The Psychodynamic Theory emphasizes, of course, the cognitive functions of the human brain, focusing more on individual (within a group) conflict dynamics rather than the group as a functioning whole. According to Linda Smircich’s psychodynamics, culture is a “manifestation… of the mind’s unconscious operation,” (1983, pg. 11) and she claims that, in order to understand interpersonal dynamics, we must analyze social underpinnings in a much deeper and objective sense (1983, pg. 15). James Krantz, a leading scholar on “organizational change,” brings to light what I believe to be very relevant insight on the psychodynamics of change, a phenomenon that most, if not all, ethnic groups experience. He says that “periods of change in organizations put great strain on the ability of their members to contain their anxieties” (Krantz, 2001, pg. 1). He emphasizes that substantial change and loss of the familiar leads to the “paranoid-schizoid mode.” This mode is notable for its members’ reversion to “primitive defenses,” such as denial, violence and projective identification, all caused by the undeniable anxiety of identity confusion (2001, pg. 4) Ozcelik reinforces this idea, asserting that when groups’ psychological borders (which protect ethnic uniqueness and autonomy) are threatened, they will resort to violence rather than live in anxiety (2006, pg. 7). For example, the Kurds, though never fully assimilated into the Ottoman Empire, were integrated into society and allowed to retain their cultural identity; however, from the time of Ottoman downfall to present day, their cultural autonomy has been threatened by the Turks’ political reform/centralization programs. These nationalist reforms stimulated and disseminated Kurdish anxiety (Yegen, 2006, pg. 127). Though this theory provides great insight to the unconscious actions of individuals and groups within conflict, it is not beneficial in explaining motives and it does not provide a solution for post-change conflict.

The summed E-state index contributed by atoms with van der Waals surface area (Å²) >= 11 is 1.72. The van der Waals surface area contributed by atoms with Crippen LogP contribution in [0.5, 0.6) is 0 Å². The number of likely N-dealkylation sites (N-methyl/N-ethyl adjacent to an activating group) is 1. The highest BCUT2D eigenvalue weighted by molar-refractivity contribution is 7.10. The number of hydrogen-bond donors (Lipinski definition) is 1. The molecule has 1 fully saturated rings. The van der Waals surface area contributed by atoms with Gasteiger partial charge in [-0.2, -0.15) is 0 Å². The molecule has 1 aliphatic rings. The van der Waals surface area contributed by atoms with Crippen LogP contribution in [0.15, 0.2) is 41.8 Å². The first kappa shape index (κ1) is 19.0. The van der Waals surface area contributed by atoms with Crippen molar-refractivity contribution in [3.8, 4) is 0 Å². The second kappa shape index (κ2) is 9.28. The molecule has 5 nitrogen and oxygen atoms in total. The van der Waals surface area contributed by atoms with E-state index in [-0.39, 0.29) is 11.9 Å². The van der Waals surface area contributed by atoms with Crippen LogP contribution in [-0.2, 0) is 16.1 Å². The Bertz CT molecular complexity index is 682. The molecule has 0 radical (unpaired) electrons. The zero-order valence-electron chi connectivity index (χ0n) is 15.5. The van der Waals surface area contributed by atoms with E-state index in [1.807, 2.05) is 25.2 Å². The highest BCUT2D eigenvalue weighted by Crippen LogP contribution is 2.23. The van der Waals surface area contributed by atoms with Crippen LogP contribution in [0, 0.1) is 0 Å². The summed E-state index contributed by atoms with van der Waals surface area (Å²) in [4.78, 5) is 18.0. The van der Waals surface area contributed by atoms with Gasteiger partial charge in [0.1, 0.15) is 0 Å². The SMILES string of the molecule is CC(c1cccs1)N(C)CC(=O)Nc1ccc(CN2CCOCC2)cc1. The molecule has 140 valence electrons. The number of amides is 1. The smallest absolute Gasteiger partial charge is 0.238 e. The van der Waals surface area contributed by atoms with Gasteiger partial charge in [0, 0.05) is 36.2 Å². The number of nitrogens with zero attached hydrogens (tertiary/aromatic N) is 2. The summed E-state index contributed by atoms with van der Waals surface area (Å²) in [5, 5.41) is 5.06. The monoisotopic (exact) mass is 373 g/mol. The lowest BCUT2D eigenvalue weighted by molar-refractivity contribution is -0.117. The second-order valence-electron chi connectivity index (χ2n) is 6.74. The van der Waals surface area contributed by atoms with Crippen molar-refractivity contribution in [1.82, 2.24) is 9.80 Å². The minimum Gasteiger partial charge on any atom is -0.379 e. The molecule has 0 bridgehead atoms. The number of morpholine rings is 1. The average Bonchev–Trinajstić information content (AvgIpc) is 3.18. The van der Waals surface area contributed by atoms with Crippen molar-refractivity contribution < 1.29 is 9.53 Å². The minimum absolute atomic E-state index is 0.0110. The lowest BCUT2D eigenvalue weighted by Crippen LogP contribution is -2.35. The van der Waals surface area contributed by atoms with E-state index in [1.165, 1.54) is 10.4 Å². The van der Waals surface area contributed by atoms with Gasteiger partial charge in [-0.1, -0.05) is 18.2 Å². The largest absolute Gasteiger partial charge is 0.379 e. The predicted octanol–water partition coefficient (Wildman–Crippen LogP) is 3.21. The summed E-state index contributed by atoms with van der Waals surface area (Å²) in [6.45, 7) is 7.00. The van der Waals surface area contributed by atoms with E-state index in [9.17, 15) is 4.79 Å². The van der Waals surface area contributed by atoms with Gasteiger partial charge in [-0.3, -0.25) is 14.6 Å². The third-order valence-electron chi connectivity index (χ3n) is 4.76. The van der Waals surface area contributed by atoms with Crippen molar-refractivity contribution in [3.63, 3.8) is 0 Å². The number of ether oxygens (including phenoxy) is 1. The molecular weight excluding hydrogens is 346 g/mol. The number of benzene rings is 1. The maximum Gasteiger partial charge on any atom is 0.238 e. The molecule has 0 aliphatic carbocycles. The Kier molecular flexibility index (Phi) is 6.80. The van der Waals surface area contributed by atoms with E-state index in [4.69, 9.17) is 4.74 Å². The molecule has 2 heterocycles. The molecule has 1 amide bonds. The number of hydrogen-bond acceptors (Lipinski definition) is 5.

Perception theories and criticisms

Many scholars believe that group perception of reality is greatly dependent on identity. Krantz claims that destructive and rapid change for a group results in a confused identity for the minority while the majority retains a static identity. This, he says, results in the changing group’s “primitive” reality perception, characterized by fantasies of omnipotent control and paranoid blaming. Yegen speaking more specifically, states that Turkish nationalist identity, as defined earlier, has shaped how the Turks have perceived the Kurdish question over the years, virtually disabling them from understanding the conflict as an ethnic question (Yegen, 2006, pg. 119). In a broader sense, I believe that Yegen is claiming that ethnic conflicts are usually perceived in the context of the historical paradigm in which the in-group or outsiders are restricted. Perception theories included here are the Realistic Group Conflict Theory and Psychocultural Theory.